• Various other tasks as needed. One time I had to split an article into two parts, and another time I consolidated a 3-part article submitted back into one article and cut out a bunch of mumbo jumbo (what we editors call “padding the word count”).
  • Monitoring all comments (the Askimet spam filter didn’t catch everything, and some of what it caught was not spam) and approving/replying to any that were legitimate.
  • Tracking blog stats. (WordPress is great at supplying a lot of useful info, especially things like which links in the articles were getting clicked – and supplying a monthly report of these to the blog owner was standard procedure.)
  • Submitting a list to the company for payment (also showed each article title, url, author, etc.).
  • Oh, and writing my own articles for the blog (which an editor may or may not do).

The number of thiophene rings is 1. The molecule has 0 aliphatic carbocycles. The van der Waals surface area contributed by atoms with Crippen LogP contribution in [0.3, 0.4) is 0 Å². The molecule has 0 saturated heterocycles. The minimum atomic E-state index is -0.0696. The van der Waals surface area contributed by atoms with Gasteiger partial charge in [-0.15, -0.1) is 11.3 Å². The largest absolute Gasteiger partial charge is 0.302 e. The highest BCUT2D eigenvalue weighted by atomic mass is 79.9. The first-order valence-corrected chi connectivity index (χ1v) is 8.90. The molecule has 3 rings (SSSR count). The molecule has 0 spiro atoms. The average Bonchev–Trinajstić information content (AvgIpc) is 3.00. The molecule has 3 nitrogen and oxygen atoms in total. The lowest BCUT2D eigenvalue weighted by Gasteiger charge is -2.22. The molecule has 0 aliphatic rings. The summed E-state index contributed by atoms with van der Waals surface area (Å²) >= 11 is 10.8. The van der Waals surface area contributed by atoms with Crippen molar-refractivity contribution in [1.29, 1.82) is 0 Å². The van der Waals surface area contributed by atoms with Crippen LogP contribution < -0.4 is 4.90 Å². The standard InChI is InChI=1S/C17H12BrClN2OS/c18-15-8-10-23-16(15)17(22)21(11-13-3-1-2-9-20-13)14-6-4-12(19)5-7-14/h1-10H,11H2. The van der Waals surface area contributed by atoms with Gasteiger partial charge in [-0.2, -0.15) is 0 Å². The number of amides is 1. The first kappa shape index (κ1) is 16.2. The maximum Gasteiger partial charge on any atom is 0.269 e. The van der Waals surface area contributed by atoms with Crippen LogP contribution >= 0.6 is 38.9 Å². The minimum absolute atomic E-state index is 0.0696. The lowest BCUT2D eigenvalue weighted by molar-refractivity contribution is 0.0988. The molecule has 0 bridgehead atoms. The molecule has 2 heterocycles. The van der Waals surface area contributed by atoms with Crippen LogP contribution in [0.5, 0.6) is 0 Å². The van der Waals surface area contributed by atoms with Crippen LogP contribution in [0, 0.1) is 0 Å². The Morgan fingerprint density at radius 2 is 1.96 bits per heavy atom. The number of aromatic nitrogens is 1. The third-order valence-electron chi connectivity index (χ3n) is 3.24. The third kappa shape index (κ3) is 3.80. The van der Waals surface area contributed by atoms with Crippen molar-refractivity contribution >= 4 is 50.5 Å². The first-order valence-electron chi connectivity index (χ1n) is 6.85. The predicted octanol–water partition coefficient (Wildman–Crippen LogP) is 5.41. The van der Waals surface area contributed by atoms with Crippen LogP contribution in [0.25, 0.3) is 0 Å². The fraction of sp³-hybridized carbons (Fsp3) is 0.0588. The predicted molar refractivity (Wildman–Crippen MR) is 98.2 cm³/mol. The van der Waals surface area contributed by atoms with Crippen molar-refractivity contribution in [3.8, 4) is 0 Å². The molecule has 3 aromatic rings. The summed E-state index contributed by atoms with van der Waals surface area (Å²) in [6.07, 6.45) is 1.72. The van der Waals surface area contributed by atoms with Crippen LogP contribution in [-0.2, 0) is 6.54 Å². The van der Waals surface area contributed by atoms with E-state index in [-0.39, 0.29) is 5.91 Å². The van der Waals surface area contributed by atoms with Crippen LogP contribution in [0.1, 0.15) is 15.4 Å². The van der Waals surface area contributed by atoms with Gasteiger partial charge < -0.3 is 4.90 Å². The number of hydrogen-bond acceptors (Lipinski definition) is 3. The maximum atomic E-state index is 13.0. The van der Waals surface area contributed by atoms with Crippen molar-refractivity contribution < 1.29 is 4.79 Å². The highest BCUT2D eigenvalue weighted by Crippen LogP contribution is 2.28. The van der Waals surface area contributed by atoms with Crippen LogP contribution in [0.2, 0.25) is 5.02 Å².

You just never know what is going to come up. But it certainly takes more than 2 hours per month (one writer who submitted about 20 articles per month needed lots of editing). All I can think is that Kevin was poorly advised by someone on his staff. And when I attempted to set the record straight, I got a response implying that I must be padding things to try to get paid more. (Oh, did I mention that they paid me only for 2 hours of work? Couldn’t even afford a decent afternoon tea at my fave tearoom for that amount.)

2 Guest Bloggers Are a Touchy Lot

Blogging is great and has offered a way for many of you who want to flex your writing skills to do so easily. But it’s different being a guest blogger on someone else’s blog, especially when it’s a blog owned by a tea company. Writers had a hard time understanding why they couldn’t write about Adagio or Teavana or Teegschwendner, etc., on The English Tea Store blog. Seemed obvious to me that it would be like Coca Cola paying a blogger to write (in a positive way) about Pepsi.